Human liver contains various oxidative and conjugative enzymes that can convert nontoxic parent compounds to toxic metabolites or, conversely, toxic parent compounds to nontoxic metabolites. Unlike primary hepatocytes, which contain myriad drug-metabolizing enzymes (DMEs), but are difficult to culture and maintain physiological levels of DMEs, immortalized hepatic cell lines used in predictive toxicity assays are easy to culture, but lack the ability to metabolize compounds. To address this limitation and predict metabolism-induced hepatotoxicity in high-throughput, we developed an advanced miniaturized three-dimensional (3D) cell culture array (DataChip 2.0) and an advanced metabolizing enzyme microarray (MetaChip 2.0). The DataChip is a functionalized micropillar chip that supports the Hep3B human hepatoma cell line in a 3D microarray format. The MetaChip is a microwell chip containing immobilized DMEs found in the human liver. As a proof of concept for generating compound metabolites in situ on the chip and rapidly assessing their toxicity, 22 model compounds were dispensed into the MetaChip and sandwiched with the DataChip. The IC50 values obtained from the chip platform were correlated with rat LD50 values, human C max values, and drug-induced liver injury categories to predict adverse drug reactions in vivo. As a result, the platform had 100% sensitivity, 86% specificity, and 93% overall predictivity at optimum cutoffs of IC50 and C max values. Therefore, the DataChip/MetaChip platform could be used as a high-throughput, early stage, microscale alternative to conventional in vitro multi-well plate platforms and provide a rapid and inexpensive assessment of metabolism-induced toxicity at early phases of drug development.
JCM, Vol. 6, Pages 107: Knee and Ankle Arthroplasty in Hemophilia
Journal of Clinical Medicine doi: 10.3390/jcm6110107
Authors: Luigi Solimeno Gianluigi Pasta
Today, major surgical procedures can be safely performed in hemophilic patients with chronic arthropathy, using available factor concentrates. In this setting, total knee replacement is considered the “gold standard”, while the use of total ankle replacement is still debated. Indeed, the unsatisfactory results obtained with the previous available design of implants did not raise enthusiasm as knee or hip replacement. Recently, the introduction of new implant designs and better reported outcomes have renewed the interest in total ankle replacement in people with hemophilia. In this review, the role of replacement surgery in the treatment of chronic hemophilic arthropathy will be described.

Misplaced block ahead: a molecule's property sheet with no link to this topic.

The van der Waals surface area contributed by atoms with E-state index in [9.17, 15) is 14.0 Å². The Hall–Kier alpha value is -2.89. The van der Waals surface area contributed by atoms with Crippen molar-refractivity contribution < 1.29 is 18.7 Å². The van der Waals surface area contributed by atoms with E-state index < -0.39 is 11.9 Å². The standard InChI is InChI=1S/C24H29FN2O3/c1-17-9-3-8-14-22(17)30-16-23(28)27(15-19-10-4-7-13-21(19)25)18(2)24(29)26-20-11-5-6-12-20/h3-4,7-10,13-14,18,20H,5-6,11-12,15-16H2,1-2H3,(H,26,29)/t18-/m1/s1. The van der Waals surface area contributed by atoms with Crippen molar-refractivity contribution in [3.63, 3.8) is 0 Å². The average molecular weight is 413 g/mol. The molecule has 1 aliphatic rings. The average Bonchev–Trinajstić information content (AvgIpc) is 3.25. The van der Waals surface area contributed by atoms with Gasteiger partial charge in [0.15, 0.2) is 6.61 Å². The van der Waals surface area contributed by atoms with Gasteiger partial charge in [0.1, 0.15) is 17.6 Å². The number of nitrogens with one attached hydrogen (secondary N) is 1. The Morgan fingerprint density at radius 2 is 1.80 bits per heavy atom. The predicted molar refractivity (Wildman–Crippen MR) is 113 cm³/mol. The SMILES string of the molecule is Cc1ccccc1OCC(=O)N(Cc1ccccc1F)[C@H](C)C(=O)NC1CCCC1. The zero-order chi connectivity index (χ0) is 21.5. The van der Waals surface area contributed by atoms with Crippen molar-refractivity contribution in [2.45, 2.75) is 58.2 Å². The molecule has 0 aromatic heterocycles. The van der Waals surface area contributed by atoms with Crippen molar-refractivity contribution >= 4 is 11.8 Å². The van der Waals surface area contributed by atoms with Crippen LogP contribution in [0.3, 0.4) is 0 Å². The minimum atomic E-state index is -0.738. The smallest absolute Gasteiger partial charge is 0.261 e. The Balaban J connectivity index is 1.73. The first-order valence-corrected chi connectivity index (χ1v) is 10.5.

Rho guanine nucleotide exchange factors (RhoGEFs) are proteins that activate Rho GTPases in response to extracellular stimuli and regulate various biologic processes. ARHGEF19, one of RhoGEFs, was reported to activate RhoA in the Wnt-PCP pathway controlling convergent extension in Xenopus gastrulation. The goal of this study was to identify the role and molecular mechanisms of ARHGEF19 in the tumorigenesis of non-small cell lung cancer (NSCLC). ARHGEF19 expression was significantly elevated in NSCLC tissues, and ARHGEF19 levels were significantly associated with lymph node status, distant metastasis and TNM stage; Patients with high ARHGEF19 levels had poor overall survival (OS) and progression-free survival (PFS). Our investigations revealed that ARHGEF19 overexpression promoted the cell proliferation, invasion and metastasis of lung cancer cells, whereas knockdown of this gene inhibited these processes. Mechanistically, ARHGEF19 activated the mitogen-activated protein kinase (MAPK) pathway in a RhoA-independent manner: ARHGEF19 interacted with BRAF and facilitated the phosphorylation of its downstream kinase MEK1/2; both the Dbl homology (DH) and Pleckstrin homology (PH) domains of ARHGEF19 were indispensable for the phosphorylation of MEK1/2. Furthermore, downregulation of miR-29b was likely responsible for the increased expression of ARHGEF19 in lung cancer tissues and, consequently, the abnormal activation of MAPK signaling. These findings suggest that ARHGEF19 upregulation, due to the low expression of miR-29 in NSCLC tissues, may play a crucial role in NSCLC tumorigenesis by activating MAPK signaling. ARHGEF19 could serve as a negative prognostic marker as well as a therapeutic target for NSCLC patients. This article is protected by copyright. All rights reserved.